Styles: Taekwondo, Combat Hapkido, Aikido, GRACIE

PostPosted: Mon Nov 04, 2013 12:25 pm    Post subject: Reply with quote

Harkon72 wrote:
Paradoxically, Martial Arts is the Way of Peace. You grow a reverence for all Life, Honor is what it's all about not Lethality. If you had understanding of any Martial Art; you would find no logic to this question.


I don't think this is a given across the board to all styles and philosophies. ITF TKD grew out of the Korean army. Styles like Aiki-jujutsu come from battlefield combat, as well. This is more of a personal choice than a hard fast rule of the Martial Arts, in my opinion.
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Harkon72
Black Belt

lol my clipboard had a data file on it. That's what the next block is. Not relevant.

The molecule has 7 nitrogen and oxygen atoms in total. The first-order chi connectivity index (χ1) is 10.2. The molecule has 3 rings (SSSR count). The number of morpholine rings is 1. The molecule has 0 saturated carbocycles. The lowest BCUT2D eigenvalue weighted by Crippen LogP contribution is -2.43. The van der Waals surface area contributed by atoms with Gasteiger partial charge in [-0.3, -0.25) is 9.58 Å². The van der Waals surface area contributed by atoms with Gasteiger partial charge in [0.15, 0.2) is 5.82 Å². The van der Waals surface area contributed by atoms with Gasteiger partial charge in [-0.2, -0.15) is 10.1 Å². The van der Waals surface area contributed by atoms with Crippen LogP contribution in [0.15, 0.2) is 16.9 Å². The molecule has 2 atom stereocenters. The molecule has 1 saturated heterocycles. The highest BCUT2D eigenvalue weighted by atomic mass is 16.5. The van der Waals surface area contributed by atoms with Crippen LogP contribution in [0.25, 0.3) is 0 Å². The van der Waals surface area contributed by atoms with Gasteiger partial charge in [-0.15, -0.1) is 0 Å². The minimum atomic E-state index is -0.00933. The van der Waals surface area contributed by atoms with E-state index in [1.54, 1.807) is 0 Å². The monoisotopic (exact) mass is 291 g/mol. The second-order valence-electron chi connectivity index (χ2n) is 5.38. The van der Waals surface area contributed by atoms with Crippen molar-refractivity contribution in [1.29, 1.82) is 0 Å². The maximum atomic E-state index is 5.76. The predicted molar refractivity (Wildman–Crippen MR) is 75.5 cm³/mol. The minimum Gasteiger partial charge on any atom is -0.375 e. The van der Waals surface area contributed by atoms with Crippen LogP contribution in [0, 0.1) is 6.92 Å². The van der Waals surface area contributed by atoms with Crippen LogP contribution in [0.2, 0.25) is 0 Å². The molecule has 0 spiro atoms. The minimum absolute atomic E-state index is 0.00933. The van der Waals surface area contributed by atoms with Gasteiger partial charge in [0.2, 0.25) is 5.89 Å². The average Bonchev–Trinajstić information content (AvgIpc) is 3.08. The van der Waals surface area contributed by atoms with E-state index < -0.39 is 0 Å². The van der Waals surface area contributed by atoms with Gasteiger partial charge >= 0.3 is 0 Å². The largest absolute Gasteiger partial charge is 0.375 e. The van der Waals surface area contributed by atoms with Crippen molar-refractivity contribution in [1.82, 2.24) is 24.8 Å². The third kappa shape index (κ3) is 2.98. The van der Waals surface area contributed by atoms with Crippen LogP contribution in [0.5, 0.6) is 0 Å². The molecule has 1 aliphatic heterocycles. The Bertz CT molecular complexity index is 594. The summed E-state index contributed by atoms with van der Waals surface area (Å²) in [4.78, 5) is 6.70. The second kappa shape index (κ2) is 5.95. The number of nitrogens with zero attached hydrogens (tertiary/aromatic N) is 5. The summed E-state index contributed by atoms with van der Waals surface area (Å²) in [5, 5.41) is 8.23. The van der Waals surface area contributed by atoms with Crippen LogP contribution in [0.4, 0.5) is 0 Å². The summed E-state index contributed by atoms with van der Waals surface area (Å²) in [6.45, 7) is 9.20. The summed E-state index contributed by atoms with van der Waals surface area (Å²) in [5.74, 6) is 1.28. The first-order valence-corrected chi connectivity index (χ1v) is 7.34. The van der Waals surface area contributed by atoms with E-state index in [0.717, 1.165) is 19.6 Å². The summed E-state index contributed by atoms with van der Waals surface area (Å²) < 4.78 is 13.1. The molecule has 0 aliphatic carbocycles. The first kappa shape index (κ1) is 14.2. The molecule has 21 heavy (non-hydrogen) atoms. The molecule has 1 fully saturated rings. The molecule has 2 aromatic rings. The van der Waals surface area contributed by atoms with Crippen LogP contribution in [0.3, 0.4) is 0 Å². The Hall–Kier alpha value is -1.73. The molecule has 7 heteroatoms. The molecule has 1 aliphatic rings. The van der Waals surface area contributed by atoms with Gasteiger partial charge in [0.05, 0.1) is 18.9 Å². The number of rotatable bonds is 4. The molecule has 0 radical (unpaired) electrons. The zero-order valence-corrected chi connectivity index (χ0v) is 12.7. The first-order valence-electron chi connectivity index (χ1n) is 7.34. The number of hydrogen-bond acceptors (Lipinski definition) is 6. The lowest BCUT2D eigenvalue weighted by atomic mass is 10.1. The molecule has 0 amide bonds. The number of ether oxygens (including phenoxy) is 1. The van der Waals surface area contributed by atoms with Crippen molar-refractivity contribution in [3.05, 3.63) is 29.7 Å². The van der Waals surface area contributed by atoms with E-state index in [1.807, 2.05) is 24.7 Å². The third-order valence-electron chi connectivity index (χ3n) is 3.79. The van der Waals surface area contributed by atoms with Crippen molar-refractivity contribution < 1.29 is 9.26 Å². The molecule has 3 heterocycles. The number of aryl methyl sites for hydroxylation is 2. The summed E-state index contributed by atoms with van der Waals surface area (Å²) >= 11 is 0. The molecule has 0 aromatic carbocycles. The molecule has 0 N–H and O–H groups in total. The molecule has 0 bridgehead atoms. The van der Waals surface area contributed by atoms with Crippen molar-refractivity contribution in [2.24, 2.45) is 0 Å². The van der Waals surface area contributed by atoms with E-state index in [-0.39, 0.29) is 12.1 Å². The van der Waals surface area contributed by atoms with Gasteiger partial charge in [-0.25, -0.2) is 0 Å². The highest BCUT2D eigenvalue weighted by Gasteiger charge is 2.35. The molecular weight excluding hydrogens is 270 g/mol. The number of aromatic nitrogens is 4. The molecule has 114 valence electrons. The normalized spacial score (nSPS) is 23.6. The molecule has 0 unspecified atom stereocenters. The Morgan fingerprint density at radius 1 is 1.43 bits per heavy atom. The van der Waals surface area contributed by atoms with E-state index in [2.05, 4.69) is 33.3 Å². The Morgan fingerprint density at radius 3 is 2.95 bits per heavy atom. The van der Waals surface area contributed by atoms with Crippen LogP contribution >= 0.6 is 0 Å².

Black Belt

Joined: 27 Aug 2012
Posts: 1875
Location: Wales
Styles: Okinawan Karate, Aikido, Ninpo.

PostPosted: Mon Nov 04, 2013 2:59 pm    Post subject: Reply with quote

Yes, I agree, maybe this view is idealistic. My father for example was a training officer with the Malayan Scouts, he taught his recruits to kill with no mercy. I have been fortunate to have the place of peace in my life so that violence is hardly an option outside the Dojo. My spiritual belief in harmony and honor is a life path that has come naturally in a freedom that was bought by the lives of those warriors that went before. I have seen conflict, I have fought where my life was at risk, but I accept that my karma will provide me a way to obtain peace for my soul. I always look to the far mountain in this plain of energy that we call reality. We have a simple choice; fear or love. The fearful put stronger locks on their doors and buy guns to defend themselves from their own demons. The way of love and peace is to search within and without for the sake of one humanity. The Bunkai of my Karate holds Termination techniques at every turn, but I hold out my hand first in friendship even to those who oppose me. Any man can think me a fool and a coward until they try and prove it. Blessed Be.